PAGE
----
Good practices for the design, analysis, and interpretation of observational studies on birth spacing and perinatal health outcomes

Jennifer A. Hutcheon, Susan Moskosky, Cande V. Ananth, Olga Basso, Peter A. Briss, Cynthia D. Ferré, Brittni N. Frederiksen, Sam Harper, Sonia Hernández-Díaz, Ashley H. Hirai, Russell S. Kirby, Mark A. Klebanoff, Laura Lindberg, Sunni L. Mumford, Heidi Nelson, Robert W. Platt, Lauren M. Rossen, Alison M. Stuebe, Marie E. Thoma, Catherine J. Vladutiu & 1 others Katherine A. Ahrens

Research output: Contribution to journalArticle

6 Citations (Scopus)

Abstract

Background: Meta-analyses of observational studies have shown that women with a shorter interpregnancy interval (the time from delivery to start of a subsequent pregnancy) are more likely to experience adverse pregnancy outcomes, such as preterm delivery or small for gestational age birth, than women who space their births further apart. However, the studies used to inform these estimates have methodological shortcomings. Methods: In this commentary, we summarise the discussions of an expert workgroup describing good practices for the design, analysis, and interpretation of observational studies of interpregnancy interval and adverse perinatal health outcomes. Results: We argue that inferences drawn from research in this field will be improved by careful attention to elements such as: (a) refining the research question to clarify whether the goal is to estimate a causal effect vs describe patterns of association; (b) using directed acyclic graphs to represent potential causal networks and guide the analytic plan of studies seeking to estimate causal effects; (c) assessing how miscarriages and pregnancy terminations may have influenced interpregnancy interval classifications; (d) specifying how key factors such as previous pregnancy loss, pregnancy intention, and maternal socio-economic position will be considered; and (e) examining if the association between interpregnancy interval and perinatal outcome differs by factors such as maternal age. Conclusion: This commentary outlines the discussions of this recent expert workgroup, and describes several suggested principles for study design and analysis that could mitigate many potential sources of bias.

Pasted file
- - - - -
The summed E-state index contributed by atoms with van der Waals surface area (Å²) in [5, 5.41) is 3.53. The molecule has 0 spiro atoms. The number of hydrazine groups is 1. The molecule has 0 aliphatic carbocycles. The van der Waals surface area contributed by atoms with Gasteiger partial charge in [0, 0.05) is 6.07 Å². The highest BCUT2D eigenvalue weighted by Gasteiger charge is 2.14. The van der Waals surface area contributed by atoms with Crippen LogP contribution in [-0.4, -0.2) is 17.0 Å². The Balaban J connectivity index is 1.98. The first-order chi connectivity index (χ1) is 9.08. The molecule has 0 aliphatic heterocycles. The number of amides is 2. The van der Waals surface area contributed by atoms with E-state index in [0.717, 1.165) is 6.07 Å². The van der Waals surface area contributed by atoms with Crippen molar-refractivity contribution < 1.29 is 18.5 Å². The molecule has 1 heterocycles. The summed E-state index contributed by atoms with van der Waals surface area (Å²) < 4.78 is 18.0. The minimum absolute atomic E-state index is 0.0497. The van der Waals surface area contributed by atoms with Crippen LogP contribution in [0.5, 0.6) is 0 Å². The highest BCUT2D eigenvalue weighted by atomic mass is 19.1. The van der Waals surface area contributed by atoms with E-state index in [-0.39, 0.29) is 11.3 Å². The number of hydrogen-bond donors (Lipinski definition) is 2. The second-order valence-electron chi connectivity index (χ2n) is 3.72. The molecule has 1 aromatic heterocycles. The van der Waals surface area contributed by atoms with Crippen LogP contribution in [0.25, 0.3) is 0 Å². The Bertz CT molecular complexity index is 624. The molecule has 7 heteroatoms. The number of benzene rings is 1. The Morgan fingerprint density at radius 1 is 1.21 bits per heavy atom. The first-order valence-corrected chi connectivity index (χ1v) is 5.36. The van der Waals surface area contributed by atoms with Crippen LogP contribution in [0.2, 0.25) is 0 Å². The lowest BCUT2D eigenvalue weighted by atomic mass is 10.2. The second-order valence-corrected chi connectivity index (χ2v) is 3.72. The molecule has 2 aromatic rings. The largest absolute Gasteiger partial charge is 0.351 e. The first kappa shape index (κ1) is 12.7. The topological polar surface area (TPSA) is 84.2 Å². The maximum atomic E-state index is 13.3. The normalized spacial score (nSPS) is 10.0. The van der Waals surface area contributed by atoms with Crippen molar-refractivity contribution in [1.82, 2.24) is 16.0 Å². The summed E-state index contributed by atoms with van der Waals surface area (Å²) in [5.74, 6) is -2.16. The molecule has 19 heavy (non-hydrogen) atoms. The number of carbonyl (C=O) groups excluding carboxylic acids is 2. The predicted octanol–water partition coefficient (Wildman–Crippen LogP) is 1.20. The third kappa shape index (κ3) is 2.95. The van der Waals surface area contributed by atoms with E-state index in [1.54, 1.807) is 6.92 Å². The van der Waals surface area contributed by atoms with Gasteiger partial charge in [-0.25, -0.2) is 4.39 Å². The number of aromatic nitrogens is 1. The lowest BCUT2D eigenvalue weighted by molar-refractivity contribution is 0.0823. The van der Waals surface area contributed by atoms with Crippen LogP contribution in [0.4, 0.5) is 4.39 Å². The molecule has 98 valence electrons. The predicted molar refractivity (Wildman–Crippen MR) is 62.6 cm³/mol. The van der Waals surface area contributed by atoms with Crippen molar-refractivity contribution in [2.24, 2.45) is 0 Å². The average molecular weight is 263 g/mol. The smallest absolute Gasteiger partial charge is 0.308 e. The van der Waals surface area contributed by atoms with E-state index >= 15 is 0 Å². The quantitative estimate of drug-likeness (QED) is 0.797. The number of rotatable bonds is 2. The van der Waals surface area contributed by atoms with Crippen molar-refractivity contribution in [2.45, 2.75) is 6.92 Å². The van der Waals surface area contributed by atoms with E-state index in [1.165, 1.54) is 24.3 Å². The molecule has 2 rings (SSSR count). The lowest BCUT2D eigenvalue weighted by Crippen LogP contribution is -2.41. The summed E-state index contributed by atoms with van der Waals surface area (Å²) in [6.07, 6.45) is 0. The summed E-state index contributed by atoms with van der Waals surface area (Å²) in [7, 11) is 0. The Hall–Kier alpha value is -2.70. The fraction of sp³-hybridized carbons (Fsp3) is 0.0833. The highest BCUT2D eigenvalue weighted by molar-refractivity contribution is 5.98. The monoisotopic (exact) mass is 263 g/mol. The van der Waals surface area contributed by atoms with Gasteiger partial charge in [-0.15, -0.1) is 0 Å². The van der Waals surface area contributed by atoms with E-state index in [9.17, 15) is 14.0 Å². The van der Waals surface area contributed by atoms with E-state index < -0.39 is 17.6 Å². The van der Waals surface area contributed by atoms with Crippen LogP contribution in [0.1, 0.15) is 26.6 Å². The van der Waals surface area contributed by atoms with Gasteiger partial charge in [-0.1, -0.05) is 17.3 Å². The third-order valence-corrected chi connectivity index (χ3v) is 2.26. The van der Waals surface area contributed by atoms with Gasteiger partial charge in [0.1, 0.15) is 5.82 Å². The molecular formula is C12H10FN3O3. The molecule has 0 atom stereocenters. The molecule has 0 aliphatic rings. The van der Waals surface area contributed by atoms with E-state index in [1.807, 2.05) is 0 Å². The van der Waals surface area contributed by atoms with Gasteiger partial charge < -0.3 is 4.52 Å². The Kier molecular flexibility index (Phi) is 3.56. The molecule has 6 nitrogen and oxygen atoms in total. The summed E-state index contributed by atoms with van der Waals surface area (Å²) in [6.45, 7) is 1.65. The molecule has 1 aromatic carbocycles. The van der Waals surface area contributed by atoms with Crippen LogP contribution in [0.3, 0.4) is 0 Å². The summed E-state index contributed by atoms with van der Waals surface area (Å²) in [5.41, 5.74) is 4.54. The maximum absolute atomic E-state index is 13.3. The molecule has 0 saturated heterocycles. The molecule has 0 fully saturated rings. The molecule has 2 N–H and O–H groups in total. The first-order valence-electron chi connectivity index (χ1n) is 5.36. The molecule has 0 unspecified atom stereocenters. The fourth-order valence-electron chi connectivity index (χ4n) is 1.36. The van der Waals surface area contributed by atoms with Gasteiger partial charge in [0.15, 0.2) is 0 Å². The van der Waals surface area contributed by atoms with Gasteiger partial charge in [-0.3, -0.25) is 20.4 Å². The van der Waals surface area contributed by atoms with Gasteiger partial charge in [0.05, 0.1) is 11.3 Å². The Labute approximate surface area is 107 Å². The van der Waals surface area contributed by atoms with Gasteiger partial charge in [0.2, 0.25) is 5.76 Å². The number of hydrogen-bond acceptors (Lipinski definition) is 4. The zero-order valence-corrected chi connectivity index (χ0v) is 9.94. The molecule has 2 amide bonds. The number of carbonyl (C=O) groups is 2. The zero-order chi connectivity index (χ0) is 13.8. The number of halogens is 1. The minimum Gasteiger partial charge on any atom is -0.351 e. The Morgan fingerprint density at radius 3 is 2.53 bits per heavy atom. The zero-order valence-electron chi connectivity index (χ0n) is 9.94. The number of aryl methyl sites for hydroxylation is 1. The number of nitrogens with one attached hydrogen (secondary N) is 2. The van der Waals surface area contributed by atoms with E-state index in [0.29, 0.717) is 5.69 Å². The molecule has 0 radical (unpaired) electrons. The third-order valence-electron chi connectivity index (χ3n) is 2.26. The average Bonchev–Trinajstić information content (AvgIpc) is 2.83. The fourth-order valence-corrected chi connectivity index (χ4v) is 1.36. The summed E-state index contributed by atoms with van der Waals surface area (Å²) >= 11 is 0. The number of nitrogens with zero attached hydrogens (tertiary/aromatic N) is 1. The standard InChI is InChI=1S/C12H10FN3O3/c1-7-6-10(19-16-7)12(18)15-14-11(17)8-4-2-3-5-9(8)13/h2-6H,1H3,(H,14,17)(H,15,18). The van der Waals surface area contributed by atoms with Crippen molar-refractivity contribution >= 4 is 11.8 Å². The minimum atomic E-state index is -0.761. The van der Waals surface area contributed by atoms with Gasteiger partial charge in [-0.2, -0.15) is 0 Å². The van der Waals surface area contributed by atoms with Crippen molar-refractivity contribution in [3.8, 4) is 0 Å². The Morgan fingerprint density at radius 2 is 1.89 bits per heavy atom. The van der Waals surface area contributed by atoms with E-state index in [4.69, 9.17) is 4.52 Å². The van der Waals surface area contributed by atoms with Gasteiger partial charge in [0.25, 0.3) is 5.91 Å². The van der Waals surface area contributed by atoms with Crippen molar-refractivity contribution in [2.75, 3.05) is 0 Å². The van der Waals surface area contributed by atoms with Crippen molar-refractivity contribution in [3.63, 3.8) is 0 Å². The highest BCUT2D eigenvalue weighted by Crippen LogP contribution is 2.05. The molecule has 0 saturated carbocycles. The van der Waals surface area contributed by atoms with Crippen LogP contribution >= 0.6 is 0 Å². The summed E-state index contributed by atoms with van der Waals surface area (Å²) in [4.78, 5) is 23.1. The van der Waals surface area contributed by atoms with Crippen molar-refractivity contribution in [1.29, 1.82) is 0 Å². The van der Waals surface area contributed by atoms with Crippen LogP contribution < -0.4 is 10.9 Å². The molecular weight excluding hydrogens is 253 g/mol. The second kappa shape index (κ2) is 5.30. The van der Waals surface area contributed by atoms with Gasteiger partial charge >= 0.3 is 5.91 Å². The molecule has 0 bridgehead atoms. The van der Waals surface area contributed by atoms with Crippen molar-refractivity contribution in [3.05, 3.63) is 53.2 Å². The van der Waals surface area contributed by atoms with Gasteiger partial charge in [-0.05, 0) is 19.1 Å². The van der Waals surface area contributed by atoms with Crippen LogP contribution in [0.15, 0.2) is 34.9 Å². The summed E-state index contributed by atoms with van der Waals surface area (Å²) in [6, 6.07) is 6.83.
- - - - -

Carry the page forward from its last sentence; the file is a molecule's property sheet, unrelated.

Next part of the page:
Original languageEnglish (US)
JournalPaediatric and Perinatal Epidemiology
DOIs
StateAccepted/In press - Jan 1 2018

Fingerprint

Birth Intervals
Observational Studies
Pregnancy
Health
Parturition
Maternal Age
Spontaneous Abortion
Pregnancy Outcome
Research
Gestational Age
Meta-Analysis
Economics
Mothers

Keywords

  • adverse perinatal outcomes
  • birth spacing
  • causal inference
  • epidemiologic bias
  • interpregnancy interval
  • preterm birth

ASJC Scopus subject areas

  • Epidemiology
  • Pediatrics, Perinatology, and Child Health

Cite this

Good practices for the design, analysis, and interpretation of observational studies on birth spacing and perinatal health outcomes. / Hutcheon, Jennifer A.; Moskosky, Susan; Ananth, Cande V.; Basso, Olga; Briss, Peter A.; Ferré, Cynthia D.; Frederiksen, Brittni N.; Harper, Sam; Hernández-Díaz, Sonia; Hirai, Ashley H.; Kirby, Russell S.; Klebanoff, Mark A.; Lindberg, Laura; Mumford, Sunni L.; Nelson, Heidi; Platt, Robert W.; Rossen, Lauren M.; Stuebe, Alison M.; Thoma, Marie E.; Vladutiu, Catherine J.; Ahrens, Katherine A.

In: Paediatric and Perinatal Epidemiology, 01.01.2018.

Research output: Contribution to journalArticle

Hutcheon, JA, Moskosky, S, Ananth, CV, Basso, O, Briss, PA, Ferré, CD, Frederiksen, BN, Harper, S, Hernández-Díaz, S, Hirai, AH, Kirby, RS, Klebanoff, MA, Lindberg, L, Mumford, SL, Nelson, H, Platt, RW, Rossen, LM, Stuebe, AM, Thoma, ME, Vladutiu, CJ & Ahrens, KA 2018, 'Good practices for the design, analysis, and interpretation of observational studies on birth spacing and perinatal health outcomes', Paediatric and Perinatal Epidemiology. https://doi.org/10.1111/ppe.12512
Hutcheon, Jennifer A. ; Moskosky, Susan ; Ananth, Cande V. ; Basso, Olga ; Briss, Peter A. ; Ferré, Cynthia D. ; Frederiksen, Brittni N. ; Harper, Sam ; Hernández-Díaz, Sonia ; Hirai, Ashley H. ; Kirby, Russell S. ; Klebanoff, Mark A. ; Lindberg, Laura ; Mumford, Sunni L. ; Nelson, Heidi ; Platt, Robert W. ; Rossen, Lauren M. ; Stuebe, Alison M. ; Thoma, Marie E. ; Vladutiu, Catherine J. ; Ahrens, Katherine A. / Good practices for the design, analysis, and interpretation of observational studies on birth spacing and perinatal health outcomes. In: Paediatric and Perinatal Epidemiology. 2018.